John Sibley Williams – Cradlesong

John Sibley Williamsl LE P&W February 2019

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Cradlesong, poems by John Sibley Williams

John Sibley Williams is the author of As One Fire Consumes Another (Orison Poetry Prize, 2019), Skin Memory (Backwaters Prize, 2019), Disinheritance, and Controlled Hallucinations. A nineteen-time Pushcart nominee, John is the winner of numerous awards, including the Philip Booth Award, American Literary Review Poetry Contest, Phyllis Smart-Young Prize, The 46er Prize, Nancy D. Hargrove Editors’ Prize, Confrontation Poetry Prize, and Laux/Millar Prize. He serves as editor of The Inflectionist Review and works as a literary agent. Previous publishing credits include: The Yale Review, Midwest Quarterly, Southern Review, Sycamore Review, Prairie Schooner, The Massachusetts Review, Poet Lore, Saranac Review, Atlanta Review, TriQuarterly, Columbia Poetry Review, Mid-American Review, Poetry Northwest, Third Coast, and various anthologies. He lives in Portland, Oregon.



See how the unfed roots of the tree
with nothing but shadow growing under it

burst from hard winter earth, handward.
How the long scar a dam cuts into a river

makes a constellation of our city & keeps
the night at bay. That even having lost

one dimension your dead grandmother’s
face in this photo still catches & frames the light.

Under just the right conditions, regardless of instinct,
any man can be molded into a kind thing.

Even me.

Yes, yours are the same bars a prisoner
stabs his hands through to get at

another’s throat, or to hold, briefly,
a lover’s cheek. See how every touch

opens or closes a wound. How the river
is always revising. Even if it’s never been true,

how necessary it is to believe: sometimes
an empty, oarless boat finds its land.


You push hard from behind. Earth
runs perpendicular beneath. My feet
strike the air in great blows meant
to ward off the gods. Those wished-
upon stars not so unattainable, cold.
I am no longer just a body wrapped
in body wrapped in impossibilities.
Where something brutal once hung,
a plank of wood & two cuts of rope.
When we cannot conjure metaphors
of our own, we borrow, repurpose.
Thrust & trust. Sweet sweet sway.
It all feels too much like sex for me
to think of childhood. I cannot tell
which of us is entering & which is the
door we are hoping to close.


A road, once. Kicked-up dust & destination
enthused by promise. That all things believed in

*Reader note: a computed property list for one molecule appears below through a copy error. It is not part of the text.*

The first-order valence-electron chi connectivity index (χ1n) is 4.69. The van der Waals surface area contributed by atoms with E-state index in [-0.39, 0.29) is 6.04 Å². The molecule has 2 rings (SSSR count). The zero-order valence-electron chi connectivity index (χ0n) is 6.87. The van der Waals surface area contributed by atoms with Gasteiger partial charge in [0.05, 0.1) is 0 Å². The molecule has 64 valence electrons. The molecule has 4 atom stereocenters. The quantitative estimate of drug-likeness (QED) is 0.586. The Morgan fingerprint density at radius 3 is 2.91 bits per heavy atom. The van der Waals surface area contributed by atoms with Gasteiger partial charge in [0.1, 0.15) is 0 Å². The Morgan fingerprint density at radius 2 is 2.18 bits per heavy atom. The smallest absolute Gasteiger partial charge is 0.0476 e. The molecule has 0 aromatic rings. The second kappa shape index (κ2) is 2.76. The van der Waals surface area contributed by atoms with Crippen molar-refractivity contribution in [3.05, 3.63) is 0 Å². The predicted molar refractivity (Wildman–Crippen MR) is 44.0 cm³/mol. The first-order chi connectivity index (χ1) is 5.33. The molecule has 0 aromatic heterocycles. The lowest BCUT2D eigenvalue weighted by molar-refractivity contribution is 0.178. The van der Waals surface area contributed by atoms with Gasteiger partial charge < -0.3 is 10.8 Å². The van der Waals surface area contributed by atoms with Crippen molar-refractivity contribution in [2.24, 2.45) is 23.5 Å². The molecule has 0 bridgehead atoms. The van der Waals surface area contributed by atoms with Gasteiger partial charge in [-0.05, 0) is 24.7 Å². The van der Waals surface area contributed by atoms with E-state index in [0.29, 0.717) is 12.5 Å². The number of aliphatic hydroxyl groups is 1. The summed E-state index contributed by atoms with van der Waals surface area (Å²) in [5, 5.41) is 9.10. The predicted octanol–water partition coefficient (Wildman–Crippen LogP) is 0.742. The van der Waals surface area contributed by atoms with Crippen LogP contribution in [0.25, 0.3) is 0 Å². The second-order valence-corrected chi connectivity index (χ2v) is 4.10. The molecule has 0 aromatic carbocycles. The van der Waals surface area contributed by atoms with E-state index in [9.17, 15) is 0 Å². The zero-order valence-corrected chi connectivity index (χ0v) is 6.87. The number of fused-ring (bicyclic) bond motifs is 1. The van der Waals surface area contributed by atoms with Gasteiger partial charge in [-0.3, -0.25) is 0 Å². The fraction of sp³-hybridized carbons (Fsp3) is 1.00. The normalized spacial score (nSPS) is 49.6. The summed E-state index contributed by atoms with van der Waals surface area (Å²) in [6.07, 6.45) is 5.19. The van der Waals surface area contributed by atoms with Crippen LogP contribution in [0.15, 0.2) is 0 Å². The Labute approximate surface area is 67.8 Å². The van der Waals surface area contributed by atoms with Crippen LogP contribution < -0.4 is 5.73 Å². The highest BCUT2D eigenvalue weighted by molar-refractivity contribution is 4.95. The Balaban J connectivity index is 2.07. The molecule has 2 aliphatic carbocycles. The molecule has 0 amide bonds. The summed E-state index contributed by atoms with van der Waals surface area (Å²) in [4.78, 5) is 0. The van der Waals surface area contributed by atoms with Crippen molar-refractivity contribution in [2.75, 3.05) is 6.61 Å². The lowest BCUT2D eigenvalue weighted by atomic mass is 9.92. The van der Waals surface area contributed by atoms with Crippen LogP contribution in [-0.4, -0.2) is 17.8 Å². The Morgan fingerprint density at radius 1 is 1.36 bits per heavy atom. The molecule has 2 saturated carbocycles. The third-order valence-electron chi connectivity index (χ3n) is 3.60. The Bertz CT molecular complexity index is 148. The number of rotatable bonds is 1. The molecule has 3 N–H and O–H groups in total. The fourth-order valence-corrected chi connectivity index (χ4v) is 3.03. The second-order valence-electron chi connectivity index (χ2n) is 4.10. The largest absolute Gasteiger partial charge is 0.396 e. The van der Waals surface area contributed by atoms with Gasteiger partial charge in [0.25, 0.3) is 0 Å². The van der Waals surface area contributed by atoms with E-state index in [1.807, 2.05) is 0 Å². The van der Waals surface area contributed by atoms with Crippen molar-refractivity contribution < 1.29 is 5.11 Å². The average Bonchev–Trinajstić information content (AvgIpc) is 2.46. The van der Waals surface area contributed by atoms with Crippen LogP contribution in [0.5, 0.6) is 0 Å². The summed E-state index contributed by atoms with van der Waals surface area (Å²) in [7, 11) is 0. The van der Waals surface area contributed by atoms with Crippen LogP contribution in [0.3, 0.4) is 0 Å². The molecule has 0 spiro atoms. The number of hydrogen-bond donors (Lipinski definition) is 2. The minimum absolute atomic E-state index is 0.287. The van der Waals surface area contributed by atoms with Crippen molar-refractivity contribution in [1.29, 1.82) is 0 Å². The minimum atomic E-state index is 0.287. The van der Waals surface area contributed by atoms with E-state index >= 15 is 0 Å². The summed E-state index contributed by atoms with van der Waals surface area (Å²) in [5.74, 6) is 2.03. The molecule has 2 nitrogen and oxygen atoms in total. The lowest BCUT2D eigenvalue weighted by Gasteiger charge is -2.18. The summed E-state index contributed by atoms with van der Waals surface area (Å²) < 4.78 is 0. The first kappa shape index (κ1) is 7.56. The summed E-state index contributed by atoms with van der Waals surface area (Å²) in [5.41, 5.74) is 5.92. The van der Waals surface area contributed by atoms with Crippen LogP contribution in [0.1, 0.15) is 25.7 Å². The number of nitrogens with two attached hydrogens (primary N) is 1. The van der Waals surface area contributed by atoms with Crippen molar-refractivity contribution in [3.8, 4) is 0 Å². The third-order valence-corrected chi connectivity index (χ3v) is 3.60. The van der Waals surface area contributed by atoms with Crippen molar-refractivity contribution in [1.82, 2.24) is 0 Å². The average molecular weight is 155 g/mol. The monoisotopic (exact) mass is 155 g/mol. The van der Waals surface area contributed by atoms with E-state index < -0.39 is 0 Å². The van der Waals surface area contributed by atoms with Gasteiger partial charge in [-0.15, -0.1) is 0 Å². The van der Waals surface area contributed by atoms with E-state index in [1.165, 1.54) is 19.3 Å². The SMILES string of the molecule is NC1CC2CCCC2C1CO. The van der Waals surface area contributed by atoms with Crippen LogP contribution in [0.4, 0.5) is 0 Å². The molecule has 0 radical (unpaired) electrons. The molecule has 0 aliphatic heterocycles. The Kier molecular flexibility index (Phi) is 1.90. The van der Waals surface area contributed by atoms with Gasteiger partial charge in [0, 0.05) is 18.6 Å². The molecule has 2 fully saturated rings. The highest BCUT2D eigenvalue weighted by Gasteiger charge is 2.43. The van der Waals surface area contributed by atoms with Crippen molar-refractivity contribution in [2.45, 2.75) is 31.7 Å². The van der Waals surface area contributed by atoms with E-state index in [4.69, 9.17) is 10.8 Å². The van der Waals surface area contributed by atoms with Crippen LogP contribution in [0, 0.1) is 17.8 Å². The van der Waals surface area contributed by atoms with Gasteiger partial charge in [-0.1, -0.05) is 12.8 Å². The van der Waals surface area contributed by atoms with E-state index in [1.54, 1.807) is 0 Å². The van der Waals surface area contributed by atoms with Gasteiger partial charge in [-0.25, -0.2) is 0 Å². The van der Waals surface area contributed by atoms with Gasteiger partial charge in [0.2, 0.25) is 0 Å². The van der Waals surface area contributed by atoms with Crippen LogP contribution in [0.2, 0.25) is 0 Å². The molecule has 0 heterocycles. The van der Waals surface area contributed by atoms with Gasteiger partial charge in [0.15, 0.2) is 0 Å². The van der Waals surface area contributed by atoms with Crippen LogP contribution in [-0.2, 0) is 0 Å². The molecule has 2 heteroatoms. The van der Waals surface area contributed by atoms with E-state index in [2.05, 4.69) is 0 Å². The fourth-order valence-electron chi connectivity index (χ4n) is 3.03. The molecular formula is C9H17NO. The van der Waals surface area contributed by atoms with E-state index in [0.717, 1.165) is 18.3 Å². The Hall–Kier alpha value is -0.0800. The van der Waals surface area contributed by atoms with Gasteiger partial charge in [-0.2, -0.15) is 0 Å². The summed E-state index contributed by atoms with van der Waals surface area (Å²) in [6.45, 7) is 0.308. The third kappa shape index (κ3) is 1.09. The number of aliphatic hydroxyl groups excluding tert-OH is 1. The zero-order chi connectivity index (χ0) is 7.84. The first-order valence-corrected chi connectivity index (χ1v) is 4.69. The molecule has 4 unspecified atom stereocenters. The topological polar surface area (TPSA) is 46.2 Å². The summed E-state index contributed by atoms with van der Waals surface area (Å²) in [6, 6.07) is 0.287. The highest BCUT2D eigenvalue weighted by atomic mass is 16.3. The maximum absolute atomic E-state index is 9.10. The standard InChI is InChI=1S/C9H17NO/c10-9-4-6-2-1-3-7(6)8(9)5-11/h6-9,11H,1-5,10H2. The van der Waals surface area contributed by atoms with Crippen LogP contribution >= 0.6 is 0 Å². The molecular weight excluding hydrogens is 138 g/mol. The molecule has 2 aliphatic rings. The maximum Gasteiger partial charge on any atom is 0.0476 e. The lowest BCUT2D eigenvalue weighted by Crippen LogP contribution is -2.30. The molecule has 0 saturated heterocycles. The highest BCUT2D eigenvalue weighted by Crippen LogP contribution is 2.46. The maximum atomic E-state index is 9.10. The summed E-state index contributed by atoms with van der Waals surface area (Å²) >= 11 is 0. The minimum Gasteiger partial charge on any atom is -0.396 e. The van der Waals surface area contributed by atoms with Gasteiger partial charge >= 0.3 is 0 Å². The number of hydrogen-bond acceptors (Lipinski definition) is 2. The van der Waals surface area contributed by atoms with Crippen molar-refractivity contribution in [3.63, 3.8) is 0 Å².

are attainable. That these boxes we fill over &
over again with the photos & watches & unstruck

matches that together are meant to assemble a life
in fact assemble a life. At some point you

just stop counting the years between homes,
stop expecting movement to soften the bite

of the past, stop asking the sky for worldly things.
At the end of what you’ve named, a whole

town resplendent & new & ready to dull
in your mouth. The way it takes a body

or vein of water to call a strand of sand
shore, so it takes knowing a place like both

a soft palm & the slap of a hand to say
 I am here. The way it takes two wars

to call the months between peacetime,
it takes seeing your father naked of

fatigues & flags, crumbled on the cold
kitchen tiles, wailing, feigning prayer,

like any man who thinks the world isn’t
looking, to say I know; I’m hungry too.


—inspired by ‘Christ Carrying the Cross’ by Hieronymus Bosch

Silence in din. The calm
an uproar calls its heart.
Not that I’d consider
crucifixion heart
or wood angled hard
against wood a good
place to hang a body.
But there’s something
about the condemned:
that slight shade of guilt
on my father’s face
when my mother began
her dismantling: blood
on the pillow kindled
by moonlight: the murderer
watching his rope knot. No,
not all of us will outlive
tomorrow morning.
Most cities built on
the bones of other
cities will burn brief
& bright & themselves
be renamed. They say the sky
can be broken into syllables
no mouth can pronounce.
I have no idea what it means
to settle for beauty.


I hold the board book like a shield:
green spears of grass, impossibly white skies,

a stippled sun massaging a field where talking
animals never seem to eat each other.

As if our story can be told without that kind
of hunger. As if learning to read means something

different now that the world can be contained
behind page & screen. There are too many words

here to pinpoint where silence begins & where
silence should end. & I read every one every night

over their cribs like a protection spell, a mantra, an attempt
to convince myself. I know I should let them gnaw

away the spine, leave their mark, be marked. I’m terrified
I love this story too much to throw open the windows & let them see.

© John Sibley Williams